After 38 Years, Israeli Solves Math Code, which is one of those things that is basically, for both of us, like really really expensively out of reach chocolate. Because we can stare at it for a while and think, wow, that's so cool and then now in human speech?
"Say you've lost an e-mail and you want to get it back — it would be guaranteed," he said. "Let's say you are lost in a town you have never been in before and you have to get to a friend's house and there are no street signs — the directions will work no matter what."
We both stared at it and didn't speak for a few minutes, then simultaneously pasted what we'd been secretly googling.
The Road Coloring Problem by A. N. Trahtman
Note: Lots of words that do not mean what you thought they meant. Ask me how i ended up printing the explanation of a finite machine. I don't know. I just know I am afraid.)
The Road Coloring Problem on Wikipedia.
Note: There's a picture!
There was another length of silence.
madelyn: ...I'm writing this out on a clipboard
madelyn: I don't get any of it.
And that's when I admitted I had my colored pens and notebook out, trying to draw it so I could find the pattern from every one of the eight points. And looking for toothpicks to see if I could build it in three dimensions. (I didn't have tape or I would have just used pens. As I was in that insane place.)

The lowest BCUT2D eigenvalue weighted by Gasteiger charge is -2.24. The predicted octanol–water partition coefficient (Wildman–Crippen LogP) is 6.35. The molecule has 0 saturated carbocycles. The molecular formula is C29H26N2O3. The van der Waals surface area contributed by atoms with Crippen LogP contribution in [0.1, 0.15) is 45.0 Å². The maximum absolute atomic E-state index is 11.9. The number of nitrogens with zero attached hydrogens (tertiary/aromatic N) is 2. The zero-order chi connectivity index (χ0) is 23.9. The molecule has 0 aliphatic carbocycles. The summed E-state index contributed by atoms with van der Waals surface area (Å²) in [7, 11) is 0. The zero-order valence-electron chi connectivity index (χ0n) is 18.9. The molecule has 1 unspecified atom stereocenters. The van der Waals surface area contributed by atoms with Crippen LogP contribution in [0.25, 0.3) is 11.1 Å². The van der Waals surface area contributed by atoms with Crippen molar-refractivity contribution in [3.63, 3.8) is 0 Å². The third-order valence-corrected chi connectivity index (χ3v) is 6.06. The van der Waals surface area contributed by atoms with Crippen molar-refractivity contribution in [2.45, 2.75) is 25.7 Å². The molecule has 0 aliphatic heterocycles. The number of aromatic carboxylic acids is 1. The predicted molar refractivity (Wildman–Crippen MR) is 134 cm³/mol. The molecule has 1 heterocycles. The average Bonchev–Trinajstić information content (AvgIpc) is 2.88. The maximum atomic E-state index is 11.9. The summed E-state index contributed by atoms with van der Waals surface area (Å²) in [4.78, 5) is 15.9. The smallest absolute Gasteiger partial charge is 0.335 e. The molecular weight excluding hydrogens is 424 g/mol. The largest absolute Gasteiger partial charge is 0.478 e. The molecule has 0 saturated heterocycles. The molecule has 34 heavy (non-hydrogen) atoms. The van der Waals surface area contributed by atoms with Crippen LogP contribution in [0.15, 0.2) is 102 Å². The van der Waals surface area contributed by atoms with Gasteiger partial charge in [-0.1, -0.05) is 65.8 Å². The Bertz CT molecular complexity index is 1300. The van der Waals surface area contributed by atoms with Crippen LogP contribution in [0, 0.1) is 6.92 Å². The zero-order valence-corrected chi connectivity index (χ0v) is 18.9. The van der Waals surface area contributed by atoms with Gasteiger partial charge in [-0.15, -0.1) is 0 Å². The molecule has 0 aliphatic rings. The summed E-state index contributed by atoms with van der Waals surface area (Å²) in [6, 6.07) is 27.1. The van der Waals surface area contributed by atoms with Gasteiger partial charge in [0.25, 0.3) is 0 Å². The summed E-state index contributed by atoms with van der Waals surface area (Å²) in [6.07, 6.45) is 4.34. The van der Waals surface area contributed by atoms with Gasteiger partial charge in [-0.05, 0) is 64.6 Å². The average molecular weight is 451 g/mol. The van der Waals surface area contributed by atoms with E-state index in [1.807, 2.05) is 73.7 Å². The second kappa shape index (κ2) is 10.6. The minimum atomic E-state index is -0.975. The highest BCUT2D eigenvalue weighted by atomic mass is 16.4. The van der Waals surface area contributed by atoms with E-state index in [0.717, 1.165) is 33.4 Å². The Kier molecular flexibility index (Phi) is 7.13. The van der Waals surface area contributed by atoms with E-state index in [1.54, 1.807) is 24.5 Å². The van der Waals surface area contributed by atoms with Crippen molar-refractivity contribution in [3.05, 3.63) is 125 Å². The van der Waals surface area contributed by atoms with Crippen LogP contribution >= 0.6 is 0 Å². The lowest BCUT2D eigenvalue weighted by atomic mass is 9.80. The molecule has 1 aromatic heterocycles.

seperis: I wonder if it's a variation of the always left thing.
seperis: You know, if you forever go left, you end up in a circle.
seperis: So if I wonder if it works three dimensionally.
madelyn: wouldn't it have to?
seperis: Yes, but I was thinking of time being a factor.
seperis: I mean, going to John's house by way of Istanbul.
seperis: Works, but hmm.
It got quiet again.
seperis: I can see vaguely how this would apply to data streams.
madelyn: This needs to percolate.
madelyn: For a year.
madelyn: Or two.
madelyn: Probably two.
seperis: ...why are we reading this?
seperis: *blank horror*
seperis: when--when did this become our lives?
seperis: The thing is.
seperis: How do you set directions--hmm.
seperis: I need a map.
seperis: If you orient the world to yourself in grid form.
seperis: That would actually work.
seperis: Okay, thought.
seperis: Using latitude/longitude!
seperis: No, you need the vertrices.
svmadelyn: Do I need to hit you with a carp?
And ended inevitably with:
seperis: BUT WHO THE HELL ELSE WILL LISTEN?
seperis: BESIDES PEOPLE WHO WILL SPEAK IN MATHEMATICA?
madelyn: ...John would.
madelyn: Rodney: He's SIXTY.
madelyn: John: *tacks his picture up*
seperis: Rodney would come in, see John with colored pens and this article, and orgasm on the spot.
madelyn: Rodney: *buries face*
madelyn: John: If you solved a 30 year old problem, maybe your picture would go up too.
madelyn: Rodney: I don't have time anymore!
madelyn: John: *folds arms*
madelyn: Two weeks later, Rodney comes in, bleary eyed with circles:
madelyn: THERE. ADDITIVE NUMBER THEORY. SOLVED.
madelyn: John: Well. Letsee here. *stretches on bed*
eperis: I was thinking
seperis: Each vertice during reduction is shrunk.
madelyn: *finds blocking thing*
I don't remember Smallville making me do homework. Besides the one on nuclear detonation and the speed of jets flying to the Fortress.